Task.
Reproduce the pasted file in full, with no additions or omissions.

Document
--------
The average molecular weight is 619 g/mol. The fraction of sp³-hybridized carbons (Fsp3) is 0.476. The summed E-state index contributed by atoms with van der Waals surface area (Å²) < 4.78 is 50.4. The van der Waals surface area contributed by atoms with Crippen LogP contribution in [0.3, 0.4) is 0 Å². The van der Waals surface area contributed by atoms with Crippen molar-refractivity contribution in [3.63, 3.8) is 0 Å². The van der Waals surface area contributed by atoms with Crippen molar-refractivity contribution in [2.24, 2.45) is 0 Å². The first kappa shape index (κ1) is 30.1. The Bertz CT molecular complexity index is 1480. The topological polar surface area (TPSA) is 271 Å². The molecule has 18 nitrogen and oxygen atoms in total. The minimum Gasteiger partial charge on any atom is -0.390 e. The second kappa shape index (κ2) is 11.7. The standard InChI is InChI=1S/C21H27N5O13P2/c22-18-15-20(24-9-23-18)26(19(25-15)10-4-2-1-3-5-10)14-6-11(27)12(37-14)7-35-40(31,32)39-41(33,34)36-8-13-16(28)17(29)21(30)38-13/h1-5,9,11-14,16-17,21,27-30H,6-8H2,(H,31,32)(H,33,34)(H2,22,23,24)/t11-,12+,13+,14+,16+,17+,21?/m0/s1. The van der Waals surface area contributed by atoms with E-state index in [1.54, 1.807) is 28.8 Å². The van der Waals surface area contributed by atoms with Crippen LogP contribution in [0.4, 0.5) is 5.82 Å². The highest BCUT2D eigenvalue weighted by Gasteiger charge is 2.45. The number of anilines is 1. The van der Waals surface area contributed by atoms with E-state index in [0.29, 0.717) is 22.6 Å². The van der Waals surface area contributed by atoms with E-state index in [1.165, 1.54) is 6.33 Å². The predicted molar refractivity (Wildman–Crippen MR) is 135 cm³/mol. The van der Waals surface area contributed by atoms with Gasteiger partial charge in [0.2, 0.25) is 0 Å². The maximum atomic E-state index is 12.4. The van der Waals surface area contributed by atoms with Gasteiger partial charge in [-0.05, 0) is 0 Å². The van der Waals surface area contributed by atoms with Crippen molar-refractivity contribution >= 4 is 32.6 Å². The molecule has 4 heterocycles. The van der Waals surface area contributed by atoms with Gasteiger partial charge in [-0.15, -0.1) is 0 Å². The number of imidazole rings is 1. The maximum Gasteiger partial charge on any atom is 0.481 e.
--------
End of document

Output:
The average molecular weight is 619 g/mol. The fraction of sp³-hybridized carbons (Fsp3) is 0.476. The summed E-state index contributed by atoms with van der Waals surface area (Å²) < 4.78 is 50.4. The van der Waals surface area contributed by atoms with Crippen LogP contribution in [0.3, 0.4) is 0 Å². The van der Waals surface area contributed by atoms with Crippen molar-refractivity contribution in [3.63, 3.8) is 0 Å². The van der Waals surface area contributed by atoms with Crippen molar-refractivity contribution in [2.24, 2.45) is 0 Å². The first kappa shape index (κ1) is 30.1. The Bertz CT molecular complexity index is 1480. The topological polar surface area (TPSA) is 271 Å². The molecule has 18 nitrogen and oxygen atoms in total. The minimum Gasteiger partial charge on any atom is -0.390 e. The second kappa shape index (κ2) is 11.7. The standard InChI is InChI=1S/C21H27N5O13P2/c22-18-15-20(24-9-23-18)26(19(25-15)10-4-2-1-3-5-10)14-6-11(27)12(37-14)7-35-40(31,32)39-41(33,34)36-8-13-16(28)17(29)21(30)38-13/h1-5,9,11-14,16-17,21,27-30H,6-8H2,(H,31,32)(H,33,34)(H2,22,23,24)/t11-,12+,13+,14+,16+,17+,21?/m0/s1. The van der Waals surface area contributed by atoms with E-state index in [1.54, 1.807) is 28.8 Å². The van der Waals surface area contributed by atoms with Crippen LogP contribution in [0.4, 0.5) is 5.82 Å². The highest BCUT2D eigenvalue weighted by Gasteiger charge is 2.45. The number of anilines is 1. The van der Waals surface area contributed by atoms with E-state index in [0.29, 0.717) is 22.6 Å². The van der Waals surface area contributed by atoms with E-state index in [1.165, 1.54) is 6.33 Å². The predicted molar refractivity (Wildman–Crippen MR) is 135 cm³/mol. The van der Waals surface area contributed by atoms with Gasteiger partial charge in [0.2, 0.25) is 0 Å². The maximum atomic E-state index is 12.4. The van der Waals surface area contributed by atoms with Gasteiger partial charge in [-0.05, 0) is 0 Å². The van der Waals surface area contributed by atoms with Crippen molar-refractivity contribution >= 4 is 32.6 Å². The molecule has 4 heterocycles. The van der Waals surface area contributed by atoms with Gasteiger partial charge in [-0.15, -0.1) is 0 Å². The number of imidazole rings is 1. The maximum Gasteiger partial charge on any atom is 0.481 e.